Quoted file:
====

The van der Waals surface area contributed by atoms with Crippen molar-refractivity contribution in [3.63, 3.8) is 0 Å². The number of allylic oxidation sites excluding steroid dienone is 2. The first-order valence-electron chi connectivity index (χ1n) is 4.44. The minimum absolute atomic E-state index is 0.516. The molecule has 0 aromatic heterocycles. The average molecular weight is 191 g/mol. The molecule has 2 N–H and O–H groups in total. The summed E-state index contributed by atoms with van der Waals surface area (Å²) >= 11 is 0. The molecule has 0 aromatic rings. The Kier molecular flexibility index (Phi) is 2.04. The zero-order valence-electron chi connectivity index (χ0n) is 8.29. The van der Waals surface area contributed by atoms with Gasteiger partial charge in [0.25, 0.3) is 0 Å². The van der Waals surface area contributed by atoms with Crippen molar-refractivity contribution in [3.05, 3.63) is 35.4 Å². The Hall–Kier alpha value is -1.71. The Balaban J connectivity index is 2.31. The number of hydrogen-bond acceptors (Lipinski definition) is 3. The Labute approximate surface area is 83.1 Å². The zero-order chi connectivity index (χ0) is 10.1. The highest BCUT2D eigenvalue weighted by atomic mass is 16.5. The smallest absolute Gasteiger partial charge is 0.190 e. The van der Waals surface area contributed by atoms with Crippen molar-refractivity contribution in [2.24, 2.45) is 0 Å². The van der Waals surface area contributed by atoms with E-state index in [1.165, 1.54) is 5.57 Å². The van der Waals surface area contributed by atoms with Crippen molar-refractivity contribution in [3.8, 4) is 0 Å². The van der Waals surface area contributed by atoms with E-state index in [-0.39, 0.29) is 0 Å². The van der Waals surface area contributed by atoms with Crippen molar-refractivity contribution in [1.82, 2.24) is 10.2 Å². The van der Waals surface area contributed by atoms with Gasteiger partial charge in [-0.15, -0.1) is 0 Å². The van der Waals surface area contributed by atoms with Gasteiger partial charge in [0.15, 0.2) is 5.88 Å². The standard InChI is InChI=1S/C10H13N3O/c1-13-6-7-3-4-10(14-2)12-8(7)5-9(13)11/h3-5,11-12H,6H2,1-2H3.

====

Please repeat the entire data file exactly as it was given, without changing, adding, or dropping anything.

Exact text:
The van der Waals surface area contributed by atoms with Crippen molar-refractivity contribution in [3.63, 3.8) is 0 Å². The number of allylic oxidation sites excluding steroid dienone is 2. The first-order valence-electron chi connectivity index (χ1n) is 4.44. The minimum absolute atomic E-state index is 0.516. The molecule has 0 aromatic heterocycles. The average molecular weight is 191 g/mol. The molecule has 2 N–H and O–H groups in total. The summed E-state index contributed by atoms with van der Waals surface area (Å²) >= 11 is 0. The molecule has 0 aromatic rings. The Kier molecular flexibility index (Phi) is 2.04. The zero-order valence-electron chi connectivity index (χ0n) is 8.29. The van der Waals surface area contributed by atoms with Gasteiger partial charge in [0.25, 0.3) is 0 Å². The van der Waals surface area contributed by atoms with Crippen molar-refractivity contribution in [3.05, 3.63) is 35.4 Å². The Hall–Kier alpha value is -1.71. The Balaban J connectivity index is 2.31. The number of hydrogen-bond acceptors (Lipinski definition) is 3. The Labute approximate surface area is 83.1 Å². The zero-order chi connectivity index (χ0) is 10.1. The highest BCUT2D eigenvalue weighted by atomic mass is 16.5. The smallest absolute Gasteiger partial charge is 0.190 e. The van der Waals surface area contributed by atoms with Crippen molar-refractivity contribution in [2.24, 2.45) is 0 Å². The van der Waals surface area contributed by atoms with E-state index in [1.165, 1.54) is 5.57 Å². The van der Waals surface area contributed by atoms with Crippen molar-refractivity contribution in [3.8, 4) is 0 Å². The van der Waals surface area contributed by atoms with E-state index in [-0.39, 0.29) is 0 Å². The van der Waals surface area contributed by atoms with Crippen molar-refractivity contribution in [1.82, 2.24) is 10.2 Å². The van der Waals surface area contributed by atoms with Gasteiger partial charge in [-0.15, -0.1) is 0 Å². The van der Waals surface area contributed by atoms with Gasteiger partial charge in [0.15, 0.2) is 5.88 Å². The standard InChI is InChI=1S/C10H13N3O/c1-13-6-7-3-4-10(14-2)12-8(7)5-9(13)11/h3-5,11-12H,6H2,1-2H3.